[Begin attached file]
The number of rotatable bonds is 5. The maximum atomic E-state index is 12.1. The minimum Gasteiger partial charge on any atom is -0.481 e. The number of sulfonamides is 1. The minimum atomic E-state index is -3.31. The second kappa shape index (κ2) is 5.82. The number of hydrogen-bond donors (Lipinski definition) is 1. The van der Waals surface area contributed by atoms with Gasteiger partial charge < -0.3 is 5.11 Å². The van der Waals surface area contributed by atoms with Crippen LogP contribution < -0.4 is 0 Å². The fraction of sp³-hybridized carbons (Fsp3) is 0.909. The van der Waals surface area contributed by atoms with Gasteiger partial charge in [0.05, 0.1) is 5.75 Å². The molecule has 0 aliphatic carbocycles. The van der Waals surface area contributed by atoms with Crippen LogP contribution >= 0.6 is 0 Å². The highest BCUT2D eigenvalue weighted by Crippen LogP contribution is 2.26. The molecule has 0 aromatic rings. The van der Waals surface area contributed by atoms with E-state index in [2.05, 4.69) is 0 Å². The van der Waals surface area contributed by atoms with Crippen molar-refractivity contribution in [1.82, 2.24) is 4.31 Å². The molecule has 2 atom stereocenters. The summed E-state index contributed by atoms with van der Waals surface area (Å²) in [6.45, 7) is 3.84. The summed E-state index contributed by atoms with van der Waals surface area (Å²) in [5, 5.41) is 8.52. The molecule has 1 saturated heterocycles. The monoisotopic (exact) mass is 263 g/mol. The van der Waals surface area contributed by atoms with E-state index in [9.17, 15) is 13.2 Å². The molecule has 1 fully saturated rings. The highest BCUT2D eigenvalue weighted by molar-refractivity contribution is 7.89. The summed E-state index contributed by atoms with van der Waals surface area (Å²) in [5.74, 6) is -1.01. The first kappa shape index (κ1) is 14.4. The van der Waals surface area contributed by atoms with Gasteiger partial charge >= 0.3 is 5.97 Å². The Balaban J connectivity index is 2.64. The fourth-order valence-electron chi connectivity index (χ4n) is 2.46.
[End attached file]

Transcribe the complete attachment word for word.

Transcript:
The number of rotatable bonds is 5. The maximum atomic E-state index is 12.1. The minimum Gasteiger partial charge on any atom is -0.481 e. The number of sulfonamides is 1. The minimum atomic E-state index is -3.31. The second kappa shape index (κ2) is 5.82. The number of hydrogen-bond donors (Lipinski definition) is 1. The van der Waals surface area contributed by atoms with Gasteiger partial charge < -0.3 is 5.11 Å². The van der Waals surface area contributed by atoms with Crippen LogP contribution < -0.4 is 0 Å². The fraction of sp³-hybridized carbons (Fsp3) is 0.909. The van der Waals surface area contributed by atoms with Gasteiger partial charge in [0.05, 0.1) is 5.75 Å². The molecule has 0 aliphatic carbocycles. The van der Waals surface area contributed by atoms with Crippen LogP contribution >= 0.6 is 0 Å². The highest BCUT2D eigenvalue weighted by Crippen LogP contribution is 2.26. The molecule has 0 aromatic rings. The van der Waals surface area contributed by atoms with E-state index in [2.05, 4.69) is 0 Å². The van der Waals surface area contributed by atoms with Crippen molar-refractivity contribution in [1.82, 2.24) is 4.31 Å². The molecule has 2 atom stereocenters. The summed E-state index contributed by atoms with van der Waals surface area (Å²) in [6.45, 7) is 3.84. The summed E-state index contributed by atoms with van der Waals surface area (Å²) in [5, 5.41) is 8.52. The molecule has 1 saturated heterocycles. The monoisotopic (exact) mass is 263 g/mol. The van der Waals surface area contributed by atoms with E-state index in [9.17, 15) is 13.2 Å². The molecule has 1 fully saturated rings. The highest BCUT2D eigenvalue weighted by molar-refractivity contribution is 7.89. The summed E-state index contributed by atoms with van der Waals surface area (Å²) in [5.74, 6) is -1.01. The first kappa shape index (κ1) is 14.4. The van der Waals surface area contributed by atoms with Gasteiger partial charge >= 0.3 is 5.97 Å². The Balaban J connectivity index is 2.64. The fourth-order valence-electron chi connectivity index (χ4n) is 2.46.